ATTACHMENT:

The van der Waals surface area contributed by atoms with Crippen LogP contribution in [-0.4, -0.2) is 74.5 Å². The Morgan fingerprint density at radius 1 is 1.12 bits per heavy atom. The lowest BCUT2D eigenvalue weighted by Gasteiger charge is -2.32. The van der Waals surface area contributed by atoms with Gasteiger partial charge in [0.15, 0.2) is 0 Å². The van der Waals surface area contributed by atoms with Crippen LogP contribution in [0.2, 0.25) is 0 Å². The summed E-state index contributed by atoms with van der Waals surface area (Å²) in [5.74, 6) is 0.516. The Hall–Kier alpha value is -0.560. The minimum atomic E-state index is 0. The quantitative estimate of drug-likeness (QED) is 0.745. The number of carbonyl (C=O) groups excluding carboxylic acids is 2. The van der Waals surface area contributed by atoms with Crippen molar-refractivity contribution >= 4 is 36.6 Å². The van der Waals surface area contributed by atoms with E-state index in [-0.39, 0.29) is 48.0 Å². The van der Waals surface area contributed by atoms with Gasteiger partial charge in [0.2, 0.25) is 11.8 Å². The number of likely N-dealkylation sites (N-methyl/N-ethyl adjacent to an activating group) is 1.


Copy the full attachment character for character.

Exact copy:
The van der Waals surface area contributed by atoms with Crippen LogP contribution in [-0.4, -0.2) is 74.5 Å². The Morgan fingerprint density at radius 1 is 1.12 bits per heavy atom. The lowest BCUT2D eigenvalue weighted by Gasteiger charge is -2.32. The van der Waals surface area contributed by atoms with Gasteiger partial charge in [0.15, 0.2) is 0 Å². The van der Waals surface area contributed by atoms with Crippen LogP contribution in [0.2, 0.25) is 0 Å². The summed E-state index contributed by atoms with van der Waals surface area (Å²) in [5.74, 6) is 0.516. The Hall–Kier alpha value is -0.560. The minimum atomic E-state index is 0. The quantitative estimate of drug-likeness (QED) is 0.745. The number of carbonyl (C=O) groups excluding carboxylic acids is 2. The van der Waals surface area contributed by atoms with Crippen molar-refractivity contribution >= 4 is 36.6 Å². The van der Waals surface area contributed by atoms with E-state index in [-0.39, 0.29) is 48.0 Å². The van der Waals surface area contributed by atoms with Gasteiger partial charge in [0.2, 0.25) is 11.8 Å². The number of likely N-dealkylation sites (N-methyl/N-ethyl adjacent to an activating group) is 1.